Cybernetics is the scientific study of how people, animals, and
machines control and communicate information (for example, via
feedback loops). Control mechanisms according to cybernetic
principles, are also found in genetic evolutionary processes, as
well as in the emergence and development of ecosystems.
Cybernetics investigates and
describes the regulation and control in animals
(including humans), in organizations, and in machines when they
are viewed as self-governing whole entities, consisting of parts
and their dynamic organization.
Cybernetics views communication and control in all self-contained
complex systems as analogous. It differs from the empirical
sciences (physics, biology, etc.) in not being
interested in material form but in organization, pattern, and
communication in entities. Because of the increasing
sophistication of computers and the efforts to make them behave
in humanlike ways, cybernetics today is closely allied with
artificial intelligence and robotics, and it draws heavily on
ideas developed in information theory.
Law of Requisite Variety
The total amount of cybernetic knowledge deposited within a
system is related to the total number of different states that
the system can assume while interacting with the environment.
This is referred to as the cybernetic variety of the system. The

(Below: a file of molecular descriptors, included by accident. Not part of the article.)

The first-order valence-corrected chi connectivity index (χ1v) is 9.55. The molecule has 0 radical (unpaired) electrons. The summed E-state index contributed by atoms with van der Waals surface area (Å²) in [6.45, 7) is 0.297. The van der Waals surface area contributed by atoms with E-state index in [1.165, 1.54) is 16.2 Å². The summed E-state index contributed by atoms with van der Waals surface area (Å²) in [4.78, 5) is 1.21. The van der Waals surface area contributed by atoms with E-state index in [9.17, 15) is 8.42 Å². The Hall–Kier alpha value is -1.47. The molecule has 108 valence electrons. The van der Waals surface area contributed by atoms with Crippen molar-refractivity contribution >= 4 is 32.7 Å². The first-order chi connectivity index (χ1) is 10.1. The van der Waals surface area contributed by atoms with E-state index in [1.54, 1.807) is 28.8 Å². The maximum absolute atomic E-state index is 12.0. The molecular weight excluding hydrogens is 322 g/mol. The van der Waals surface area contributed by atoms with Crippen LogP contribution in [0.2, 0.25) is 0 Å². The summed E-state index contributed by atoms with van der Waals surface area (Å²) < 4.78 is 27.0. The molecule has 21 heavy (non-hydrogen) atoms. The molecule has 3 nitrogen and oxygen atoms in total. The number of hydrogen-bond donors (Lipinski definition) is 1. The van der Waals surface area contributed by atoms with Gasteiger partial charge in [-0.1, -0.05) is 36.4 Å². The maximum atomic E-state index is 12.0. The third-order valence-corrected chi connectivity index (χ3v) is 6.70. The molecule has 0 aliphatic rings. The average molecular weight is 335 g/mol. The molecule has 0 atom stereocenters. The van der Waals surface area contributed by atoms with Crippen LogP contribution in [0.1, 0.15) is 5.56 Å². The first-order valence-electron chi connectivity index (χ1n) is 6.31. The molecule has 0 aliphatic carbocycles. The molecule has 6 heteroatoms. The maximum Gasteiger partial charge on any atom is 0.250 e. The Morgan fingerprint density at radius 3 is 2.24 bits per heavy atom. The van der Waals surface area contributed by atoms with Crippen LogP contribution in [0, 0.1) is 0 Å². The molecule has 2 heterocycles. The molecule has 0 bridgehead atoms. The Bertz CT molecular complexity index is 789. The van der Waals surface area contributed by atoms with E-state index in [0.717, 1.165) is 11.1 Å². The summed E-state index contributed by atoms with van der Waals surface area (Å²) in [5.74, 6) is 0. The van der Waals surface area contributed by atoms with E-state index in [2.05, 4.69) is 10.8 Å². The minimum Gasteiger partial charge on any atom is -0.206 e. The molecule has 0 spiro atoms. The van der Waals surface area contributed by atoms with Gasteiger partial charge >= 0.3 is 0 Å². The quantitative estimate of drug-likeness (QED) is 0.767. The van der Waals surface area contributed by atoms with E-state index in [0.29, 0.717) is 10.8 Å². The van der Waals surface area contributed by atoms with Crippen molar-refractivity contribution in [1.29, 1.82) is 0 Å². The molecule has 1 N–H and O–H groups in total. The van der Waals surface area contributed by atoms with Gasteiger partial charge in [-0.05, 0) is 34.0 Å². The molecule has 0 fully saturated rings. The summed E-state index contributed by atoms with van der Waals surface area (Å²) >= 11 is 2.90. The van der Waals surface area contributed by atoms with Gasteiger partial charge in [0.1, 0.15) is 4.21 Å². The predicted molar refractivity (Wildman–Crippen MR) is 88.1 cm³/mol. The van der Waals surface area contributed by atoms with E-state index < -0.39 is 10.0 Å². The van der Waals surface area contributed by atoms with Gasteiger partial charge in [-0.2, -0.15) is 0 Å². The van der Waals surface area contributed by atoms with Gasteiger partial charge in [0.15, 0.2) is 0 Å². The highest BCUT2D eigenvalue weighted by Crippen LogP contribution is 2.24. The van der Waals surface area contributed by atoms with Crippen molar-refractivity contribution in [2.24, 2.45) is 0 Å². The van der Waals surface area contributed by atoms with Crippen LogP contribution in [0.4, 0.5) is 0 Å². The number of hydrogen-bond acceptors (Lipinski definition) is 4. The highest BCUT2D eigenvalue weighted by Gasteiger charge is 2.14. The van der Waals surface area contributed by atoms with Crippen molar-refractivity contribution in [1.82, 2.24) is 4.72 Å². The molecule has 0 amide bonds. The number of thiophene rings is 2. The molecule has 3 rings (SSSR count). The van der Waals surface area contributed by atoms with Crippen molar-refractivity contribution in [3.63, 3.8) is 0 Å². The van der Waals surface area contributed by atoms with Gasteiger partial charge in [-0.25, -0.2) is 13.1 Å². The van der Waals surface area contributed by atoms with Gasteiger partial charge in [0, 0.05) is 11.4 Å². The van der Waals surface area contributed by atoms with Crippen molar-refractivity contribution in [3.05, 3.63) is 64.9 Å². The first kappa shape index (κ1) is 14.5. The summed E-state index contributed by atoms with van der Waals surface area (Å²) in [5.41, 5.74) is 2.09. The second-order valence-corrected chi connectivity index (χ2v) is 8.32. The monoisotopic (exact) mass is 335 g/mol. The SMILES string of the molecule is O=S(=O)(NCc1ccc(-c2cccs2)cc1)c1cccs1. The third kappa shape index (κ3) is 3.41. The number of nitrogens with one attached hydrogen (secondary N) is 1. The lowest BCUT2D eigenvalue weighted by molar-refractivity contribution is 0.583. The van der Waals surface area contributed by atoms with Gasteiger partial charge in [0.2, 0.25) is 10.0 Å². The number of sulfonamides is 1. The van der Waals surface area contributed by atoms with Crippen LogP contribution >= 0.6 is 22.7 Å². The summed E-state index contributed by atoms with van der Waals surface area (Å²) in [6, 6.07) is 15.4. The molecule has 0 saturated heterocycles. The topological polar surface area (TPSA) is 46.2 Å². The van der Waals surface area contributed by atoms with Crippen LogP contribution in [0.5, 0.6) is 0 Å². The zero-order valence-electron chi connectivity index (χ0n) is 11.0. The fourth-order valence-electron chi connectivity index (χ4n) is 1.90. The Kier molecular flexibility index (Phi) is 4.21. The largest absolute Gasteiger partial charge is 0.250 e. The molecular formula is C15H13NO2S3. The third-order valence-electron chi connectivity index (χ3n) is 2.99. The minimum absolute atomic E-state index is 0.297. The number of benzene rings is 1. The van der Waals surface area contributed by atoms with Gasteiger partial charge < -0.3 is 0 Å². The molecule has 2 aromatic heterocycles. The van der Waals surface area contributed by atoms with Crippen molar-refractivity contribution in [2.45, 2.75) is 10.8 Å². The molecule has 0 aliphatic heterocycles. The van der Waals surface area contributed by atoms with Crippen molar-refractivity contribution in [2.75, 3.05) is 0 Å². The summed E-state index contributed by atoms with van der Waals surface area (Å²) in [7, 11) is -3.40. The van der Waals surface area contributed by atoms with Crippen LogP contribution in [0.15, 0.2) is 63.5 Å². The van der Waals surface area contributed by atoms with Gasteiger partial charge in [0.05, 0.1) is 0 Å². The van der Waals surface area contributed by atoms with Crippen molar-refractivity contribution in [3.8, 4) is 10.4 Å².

demands on variety are determined by Ashby’s Law of Requisite
Variety (Ashby 1958; Beer 1974), which states:
"For a successful control of a system, the system that controls
has to have at least as many states as the system being
Thus, being a good model of the environment entails a sufficient
number of states, which is a pre-requirement to store a
sufficient amount of cybernetic knowledge within the
Generally speaking: Knowledge requires variety.
Good Regulator Theorem
Cybernetic knowledge is necessarily subjected to Conant &
Ashby’s Good Regulator Theorem (Conant & Ashby 1970),
“Any successful control mechanism must be a model of the system
that it controls”.
That is, one can deal with the surrounding world successfully
only if one already possesses certain knowledge about the effects
that one’s actions are likely to exert on that
Maturana and Varela (1980, 1992) expressed it
“All doing is knowing and all knowing is doing.”
The concept of cybernetic was conceived by Norbert Wiener,
who coined the term in 1948.
The term Cybernetics is derived from the Ancient Greek
words kybernetes meaning "pilot", "governor"; or from
kybernan = "to steer", "to govern".